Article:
I remember the first time I ever heard of a German Christmas market.. I was in my mid-teens, and my older brother had a job working for a lady who ran a stall. I really had no idea what it was, but from his description, it definitely sounded wooden and unique, I was both shocked and disappointed to later find out that its stalls were run by English people. From then until now their popularity has blossomed in the UK, they are a mandatory part of any city’s Christmas festivities. They’re cute, and extremely Christmassy, and at night is a real pleasure to see. I often enjoyed going to them, but no matter how many times I visit I am always gutted when Germans aren’t running the place.
The idea of a little group of Germans travelling to England to set up a market was a childlike idea that I long hoped to be true: the reality that it was basically just a normal market, repackaged into a wooden box didn’t have the same charm to it. The contents of these newly packaged market stalls are sweet, but expensive. To the best of my memory I can’t remember the stalls hosting anything that is typically German, usually it’s just the same old stuff found in normal shops.
However the real German side of it is highlighted in the food. All these wonderful German meats and drinks are all new to English taste. But due certain life choices I am left to stroll around the gift shacks- hungry for chips. We English are renowned by Europe for lacking in a sense of culture, and generally being the joke of it all. So I wasn’t too surprised when I heard it through the grapevine that our German markets were nothing but a ‘commercialised joke’. This is a statement that I would have taken to my grave, if I had never had the opportunity to visit a real German market – in Germany.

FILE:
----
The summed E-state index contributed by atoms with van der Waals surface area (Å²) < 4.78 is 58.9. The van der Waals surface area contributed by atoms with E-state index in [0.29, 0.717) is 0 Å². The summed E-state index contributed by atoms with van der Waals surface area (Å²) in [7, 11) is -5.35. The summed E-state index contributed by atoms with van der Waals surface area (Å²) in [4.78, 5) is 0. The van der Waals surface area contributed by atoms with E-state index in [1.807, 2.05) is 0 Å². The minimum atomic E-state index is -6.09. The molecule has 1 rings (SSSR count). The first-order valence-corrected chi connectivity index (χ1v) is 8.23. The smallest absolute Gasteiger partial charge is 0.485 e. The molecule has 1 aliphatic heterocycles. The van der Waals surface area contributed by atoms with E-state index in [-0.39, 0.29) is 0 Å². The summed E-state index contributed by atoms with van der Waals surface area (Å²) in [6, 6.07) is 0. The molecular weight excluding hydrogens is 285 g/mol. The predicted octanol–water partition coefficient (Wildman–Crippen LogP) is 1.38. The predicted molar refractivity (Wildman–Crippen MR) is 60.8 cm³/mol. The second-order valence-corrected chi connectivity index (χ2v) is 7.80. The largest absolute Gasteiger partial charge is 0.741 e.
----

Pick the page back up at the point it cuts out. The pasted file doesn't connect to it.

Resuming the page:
I’ve recently had the pleasure of visiting about four different genuine German markets. Just like everything in Deutschland, they were a lot bigger, some showcasing incredible monuments and figurines. It was unbelievable to see a market of this style, in the backdrop of beautiful old German towns. Although one thing that did shock me was the stalls and products were much the same. Just general bric-a-brac, that’s good to wrap and receive at Christmas. Never once did a stall stand out as amazingly different, all was what I would expect to see at a market in the UK.
Also while there, I even have the chance to visit a Medieval German Market, which was absolutely huge! There they did sell rather odd trinkets from the Middle Ages, but much the same as an English Medieval fare. It is funny whenever I walk around German Market in England I always get the sense that it’s staged – made to look German, overdone. I was surprised when I had the same feeling in Germany. Just walking around seeing these overlay pretty huts, decorated to the nines, I just got the feeling it was a little staged. And maybe that’s because it just is: it’s Christmas: ’tis the season to overdo it.
There is, however, one factor that really sets the markets apart, other than the backdrop: the food. They had a lot more odd and fascinating food, like weird bread dough on a stick (I never got the opportunity to try it). It’s also nice to hear the native German tongue, although they are quick to slip into English if they learn you’re not a native. So don’t fear, when it comes to German markets, you’re not missing out on much in the UK, so I wouldn’t visit the country and this basis alone, but for the many other things that make Germany great and exceptional – like the German Beer festivals, they are really a pleasure that’s worth the travel alone. This is no detriment to the German markets – they are amazing, but I was surprised that the UK ones weren’t too far off the mark.